In my previous post I talked about the FEC used by the SMOG-P and ATL-1. In there, I reverse-engineered the long frames transmitted by SMOG-P and found that they use the AO-40 FEC protocol.
After publishing that post I started reverse-engineering the short frames. Meanwhile, Peter Horvathpointed me to a Github repository containing an implementation of the FEC used for short frames and long frames. I hadn’t seen that repository before (it’s not easy to search for SMOG-P or ATL-1 in Google, as many unrelated results come up). Indeed this repository contains the source of a FEC decoder for the short frames, so there is no need to reverse-engineer it.
Timur Kristóf, the author of that repository, says that the team plans to release the source for the decoder, but that they are currently very busy with the early operations of the satellites. This is very good news.
I have studied the code in the Github repository and included a decoder for the short FEC frames in gr-satellites.
They transmit in the 70cm Amateur satellite band, and although they have beeen successfully coordinated with IARU (see here and here), documentation about the protocols they use has not been published. There is some groundstation software available here, but the interesting part is implemented in the atlgnd_x86_64 and smogpgnd_x86_64 binary executables, for which source code is not available. As far as I know both satellites transmit using the same (or very similar) protocols.
In this post I describe my first attempts at reverse-engineering the transmissions of SMOG-P, with successful results. Preliminary support for decoding SMOG-P and ATL-1 has been added to gr-satellites in the maint-3.8 branch.
The AO-40 FEC protocol used a concatenated code with a (160, 128) Reed-Solomon code and an r=1/2, k=7 convolutional code, together with scrambling and interleaving to achieve very good performance. The same protocol has then been used in the FUNcube satellites, so I have an AO-40 FEC decoder in gr-satellites since I added support for AO-73.
It is quite easy to notice that the QO-100 beacon transmits both uncoded and FEC messages. Indeed, using my gr-satellites decoder, I see that an uncoded message is transmitted every 23 seconds approximately. Since an uncoded message comprises 514 bytes, it takes 10.28 seconds to transmit it at 400baud, so something else must be sent between uncoded messages.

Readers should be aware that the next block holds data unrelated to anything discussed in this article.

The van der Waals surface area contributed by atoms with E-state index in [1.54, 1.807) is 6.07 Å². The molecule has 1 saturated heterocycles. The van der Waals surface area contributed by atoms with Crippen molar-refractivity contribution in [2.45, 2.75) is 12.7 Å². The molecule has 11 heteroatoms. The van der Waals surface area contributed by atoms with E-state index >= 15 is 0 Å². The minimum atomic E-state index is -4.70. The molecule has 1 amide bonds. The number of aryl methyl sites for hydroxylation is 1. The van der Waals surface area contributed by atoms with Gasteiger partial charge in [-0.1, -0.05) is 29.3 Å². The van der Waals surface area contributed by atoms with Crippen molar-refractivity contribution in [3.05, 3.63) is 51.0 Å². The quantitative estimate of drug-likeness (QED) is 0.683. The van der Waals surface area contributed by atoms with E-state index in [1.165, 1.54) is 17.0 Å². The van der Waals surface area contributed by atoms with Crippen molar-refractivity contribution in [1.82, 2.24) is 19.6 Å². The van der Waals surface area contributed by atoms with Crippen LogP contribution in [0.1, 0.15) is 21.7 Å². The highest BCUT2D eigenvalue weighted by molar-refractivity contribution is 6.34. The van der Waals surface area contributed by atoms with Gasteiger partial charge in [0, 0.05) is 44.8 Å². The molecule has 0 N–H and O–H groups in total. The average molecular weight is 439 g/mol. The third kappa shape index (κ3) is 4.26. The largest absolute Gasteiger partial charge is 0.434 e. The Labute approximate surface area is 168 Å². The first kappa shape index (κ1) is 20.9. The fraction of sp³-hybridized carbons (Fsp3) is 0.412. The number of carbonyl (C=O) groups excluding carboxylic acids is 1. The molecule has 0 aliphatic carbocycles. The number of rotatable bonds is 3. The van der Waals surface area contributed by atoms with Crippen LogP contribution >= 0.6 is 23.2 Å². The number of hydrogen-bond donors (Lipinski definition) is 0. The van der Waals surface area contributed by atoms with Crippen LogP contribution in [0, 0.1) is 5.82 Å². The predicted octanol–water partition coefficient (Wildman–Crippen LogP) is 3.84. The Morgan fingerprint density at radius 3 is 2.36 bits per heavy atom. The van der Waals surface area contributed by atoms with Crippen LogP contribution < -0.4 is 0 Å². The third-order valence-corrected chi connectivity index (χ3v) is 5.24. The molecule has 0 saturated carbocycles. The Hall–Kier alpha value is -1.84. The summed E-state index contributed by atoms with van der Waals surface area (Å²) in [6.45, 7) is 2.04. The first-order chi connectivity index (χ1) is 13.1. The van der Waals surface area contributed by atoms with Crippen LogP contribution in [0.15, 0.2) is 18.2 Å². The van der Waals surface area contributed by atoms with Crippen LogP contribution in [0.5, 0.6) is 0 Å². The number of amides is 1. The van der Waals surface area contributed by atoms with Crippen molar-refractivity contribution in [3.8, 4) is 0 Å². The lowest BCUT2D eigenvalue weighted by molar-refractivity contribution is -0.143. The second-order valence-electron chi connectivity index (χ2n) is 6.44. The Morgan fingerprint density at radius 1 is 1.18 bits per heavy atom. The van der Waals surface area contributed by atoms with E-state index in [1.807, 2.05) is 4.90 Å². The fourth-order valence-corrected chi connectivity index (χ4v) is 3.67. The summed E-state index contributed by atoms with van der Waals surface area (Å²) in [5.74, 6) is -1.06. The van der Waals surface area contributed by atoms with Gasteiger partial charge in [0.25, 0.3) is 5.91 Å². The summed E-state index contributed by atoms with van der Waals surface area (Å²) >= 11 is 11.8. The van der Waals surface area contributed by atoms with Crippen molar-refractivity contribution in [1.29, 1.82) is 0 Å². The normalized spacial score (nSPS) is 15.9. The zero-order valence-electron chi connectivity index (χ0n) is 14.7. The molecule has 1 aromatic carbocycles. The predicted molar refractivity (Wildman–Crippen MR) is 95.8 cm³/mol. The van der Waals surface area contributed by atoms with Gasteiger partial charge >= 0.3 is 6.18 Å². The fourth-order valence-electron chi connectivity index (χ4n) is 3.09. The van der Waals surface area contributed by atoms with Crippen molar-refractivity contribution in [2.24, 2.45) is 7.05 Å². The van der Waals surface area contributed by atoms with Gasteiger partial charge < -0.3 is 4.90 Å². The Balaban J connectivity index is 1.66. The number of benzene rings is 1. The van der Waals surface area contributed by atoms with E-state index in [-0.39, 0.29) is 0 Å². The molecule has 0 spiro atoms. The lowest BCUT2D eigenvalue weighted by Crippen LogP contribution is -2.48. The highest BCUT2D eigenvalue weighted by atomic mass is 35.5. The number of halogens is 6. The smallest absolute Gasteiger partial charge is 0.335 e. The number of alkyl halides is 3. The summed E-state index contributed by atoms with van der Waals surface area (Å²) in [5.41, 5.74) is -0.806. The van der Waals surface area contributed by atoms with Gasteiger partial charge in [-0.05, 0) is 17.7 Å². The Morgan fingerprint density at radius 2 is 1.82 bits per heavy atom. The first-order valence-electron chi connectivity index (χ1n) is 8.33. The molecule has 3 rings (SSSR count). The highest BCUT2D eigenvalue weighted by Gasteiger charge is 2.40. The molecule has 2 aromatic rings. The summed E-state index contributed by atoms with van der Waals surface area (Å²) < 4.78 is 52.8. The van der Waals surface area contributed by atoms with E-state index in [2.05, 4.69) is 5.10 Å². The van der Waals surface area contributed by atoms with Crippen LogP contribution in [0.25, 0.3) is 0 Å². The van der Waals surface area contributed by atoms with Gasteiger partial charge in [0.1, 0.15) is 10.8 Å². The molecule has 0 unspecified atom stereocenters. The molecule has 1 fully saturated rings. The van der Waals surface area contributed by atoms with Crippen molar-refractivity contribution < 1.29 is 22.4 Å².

A FEC message is formed by 5200 symbols (after applying FEC), so it takes 13 seconds to transmit at 400baud. This gives us the total 23.28 seconds that I had observed between uncoded messages. Note that the contents of the uncoded and FEC blocks are different. An uncoded block contains 8 lines of 64 characters plus 2 bytes of CRC. A FEC block only contains 4 lines of 64 characters, and no CRC.
I have added a FEC decoder to the QO-100 decoder in gr-satellites, so that it now decodes both FEC and uncoded messages.
The modulation that the FUNcube satellites use is DBPSK at 1200baud. The coding is based on a CCSDS concatenated code with a convolutional code and Reed-Solomon, but it makes extensive use of interleaving to combat the fading caused by the spin of the spacecraft. This system was originally designed by Phil Karn KA9Q for AO-40. Phil has a description of the AO-40 FEC system in his web and there is another nice description by James Miller G3RUH.
I took a glance at this documents and noted that it would be a nice and easy exercise to implement a decoder in GNU Radio, as I have most of the building blocks that are needed already working as part of gr-satellites. Today, I have implemented an out-of-tree module with a decoder for the AO-40 FEC in gr-ao40. There is another gr-ao40 project out there, but it seems incomplete. For instance, it doesn’t have any code to search for the syncword. I have also added decoders for AO-73 and UKube-1 to gr-satellites.
The signal processing in gr-ao40 is as described in the following diagram taken from G3RUH’s paper.
First, the distributed syncword is searched using a C++ custom block. It is possible to set a threshold in this block to account for several bit errors in the syncword. De-interleaving is done using another C++ custom block. For Viterbi decoding, I have used the “FEC Async Decoder” block from GNU Radio, since I like to use stock blocks when possible. Then, CCSDS descrambling is done with a hierarchical block from gr-satellites. Finally, the interleaved Reed-Solomon decoders are implemented in a C++ custom blocks that uses Phil Karn’s libfec.
The complete FEC decoder is implemented as a hierarchical block as show in the figure below.